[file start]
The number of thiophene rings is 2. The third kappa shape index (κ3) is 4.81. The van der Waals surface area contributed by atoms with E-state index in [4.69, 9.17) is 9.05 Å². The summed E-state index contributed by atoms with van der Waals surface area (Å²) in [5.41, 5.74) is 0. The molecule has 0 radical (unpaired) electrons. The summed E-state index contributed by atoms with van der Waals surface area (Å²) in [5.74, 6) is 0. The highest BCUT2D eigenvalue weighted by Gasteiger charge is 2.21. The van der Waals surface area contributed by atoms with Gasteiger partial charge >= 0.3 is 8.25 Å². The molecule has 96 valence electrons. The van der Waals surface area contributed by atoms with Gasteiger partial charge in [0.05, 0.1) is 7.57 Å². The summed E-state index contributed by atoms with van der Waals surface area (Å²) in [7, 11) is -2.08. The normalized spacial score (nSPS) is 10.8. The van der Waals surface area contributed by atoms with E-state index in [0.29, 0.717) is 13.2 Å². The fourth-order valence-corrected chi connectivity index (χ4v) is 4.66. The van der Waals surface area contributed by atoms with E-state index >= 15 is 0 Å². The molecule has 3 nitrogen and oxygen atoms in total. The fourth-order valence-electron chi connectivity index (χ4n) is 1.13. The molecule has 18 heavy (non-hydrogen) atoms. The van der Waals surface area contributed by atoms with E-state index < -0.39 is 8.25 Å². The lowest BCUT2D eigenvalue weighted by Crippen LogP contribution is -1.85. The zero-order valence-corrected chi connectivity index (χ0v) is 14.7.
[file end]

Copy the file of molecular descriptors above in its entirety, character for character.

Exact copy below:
The number of thiophene rings is 2. The third kappa shape index (κ3) is 4.81. The van der Waals surface area contributed by atoms with E-state index in [4.69, 9.17) is 9.05 Å². The summed E-state index contributed by atoms with van der Waals surface area (Å²) in [5.41, 5.74) is 0. The molecule has 0 radical (unpaired) electrons. The summed E-state index contributed by atoms with van der Waals surface area (Å²) in [5.74, 6) is 0. The highest BCUT2D eigenvalue weighted by Gasteiger charge is 2.21. The van der Waals surface area contributed by atoms with Gasteiger partial charge >= 0.3 is 8.25 Å². The molecule has 96 valence electrons. The van der Waals surface area contributed by atoms with Gasteiger partial charge in [0.05, 0.1) is 7.57 Å². The summed E-state index contributed by atoms with van der Waals surface area (Å²) in [7, 11) is -2.08. The normalized spacial score (nSPS) is 10.8. The van der Waals surface area contributed by atoms with E-state index in [0.29, 0.717) is 13.2 Å². The fourth-order valence-corrected chi connectivity index (χ4v) is 4.66. The van der Waals surface area contributed by atoms with E-state index >= 15 is 0 Å². The molecule has 3 nitrogen and oxygen atoms in total. The fourth-order valence-electron chi connectivity index (χ4n) is 1.13. The molecule has 18 heavy (non-hydrogen) atoms. The van der Waals surface area contributed by atoms with E-state index < -0.39 is 8.25 Å². The lowest BCUT2D eigenvalue weighted by Crippen LogP contribution is -1.85. The zero-order valence-corrected chi connectivity index (χ0v) is 14.7.